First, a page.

The Steppe Eagles we have been tracking from Oman have been "celebrating" WMBD for some time now, as they make their own migrations.  Below is a map of their movements since they have left Oman. Currently, one is in far western Kazakhstan and the other was in northern Turkmenistan when it was last heard on 22 April.  We may not hear from the bird last heard in Turkmenistan for a while because its transmitter uploads data via the GSM network, and it is likely that there will be no network in many of the places it might visit this summer.  We'll have to see.  When it does find a network, it will dump the archived data, and fill in the gaps.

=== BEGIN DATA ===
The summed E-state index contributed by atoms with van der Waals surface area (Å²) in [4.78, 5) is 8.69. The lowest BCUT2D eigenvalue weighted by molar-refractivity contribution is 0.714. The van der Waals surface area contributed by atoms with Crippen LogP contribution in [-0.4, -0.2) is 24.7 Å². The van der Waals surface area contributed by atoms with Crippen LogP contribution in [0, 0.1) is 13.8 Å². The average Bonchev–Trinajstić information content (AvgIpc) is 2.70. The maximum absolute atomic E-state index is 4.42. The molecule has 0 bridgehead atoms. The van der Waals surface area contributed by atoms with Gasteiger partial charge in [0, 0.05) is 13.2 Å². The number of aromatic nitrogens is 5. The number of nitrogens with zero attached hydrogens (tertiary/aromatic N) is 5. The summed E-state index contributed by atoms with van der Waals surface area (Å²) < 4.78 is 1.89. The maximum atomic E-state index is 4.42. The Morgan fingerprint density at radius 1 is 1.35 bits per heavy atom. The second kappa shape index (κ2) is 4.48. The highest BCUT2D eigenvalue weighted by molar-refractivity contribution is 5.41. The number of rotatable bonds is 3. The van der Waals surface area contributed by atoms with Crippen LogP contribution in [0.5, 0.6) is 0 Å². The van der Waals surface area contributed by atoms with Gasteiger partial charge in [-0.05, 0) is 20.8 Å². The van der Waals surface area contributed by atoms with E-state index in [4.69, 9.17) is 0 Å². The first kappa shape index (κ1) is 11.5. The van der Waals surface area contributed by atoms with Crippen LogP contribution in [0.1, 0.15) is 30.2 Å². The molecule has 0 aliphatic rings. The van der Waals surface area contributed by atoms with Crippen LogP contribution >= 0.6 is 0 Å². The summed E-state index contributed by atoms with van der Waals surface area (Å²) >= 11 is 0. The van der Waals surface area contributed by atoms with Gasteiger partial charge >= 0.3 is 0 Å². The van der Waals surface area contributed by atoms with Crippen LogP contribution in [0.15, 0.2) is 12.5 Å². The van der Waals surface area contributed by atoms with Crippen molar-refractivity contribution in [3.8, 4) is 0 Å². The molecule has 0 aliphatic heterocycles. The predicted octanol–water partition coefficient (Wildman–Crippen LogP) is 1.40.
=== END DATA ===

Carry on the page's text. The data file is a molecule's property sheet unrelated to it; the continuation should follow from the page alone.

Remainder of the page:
Anyway, Happy WMBD!

Northward migration of two Steppe eagles fitted with transmitters in Oman in early 2017.

Thursday, April 27, 2017

162312 during April

The Steppe Eagle we are tracking that made an early attempt at migration (see earlier blog post), then returned to Oman is now in Iran.  162312 left the Tahwa landfill site, where it had spent much of the winter, on 8 April on its second migration attempt.  Like the other Steppe eagle we are tracking, it spend some time (5 days) on the Kuwait-Saudi Arabia border, before pushing farther north.  By 26 April, 162312 was located about 50 km southwest of Qom, Iran, following a path similar to that used by our other tagged Steppe eagle (see the April 14 post).

Bon voyage!

Migration of 162312 from Oman (8 April) into central Iran (26 April) during spring 2017.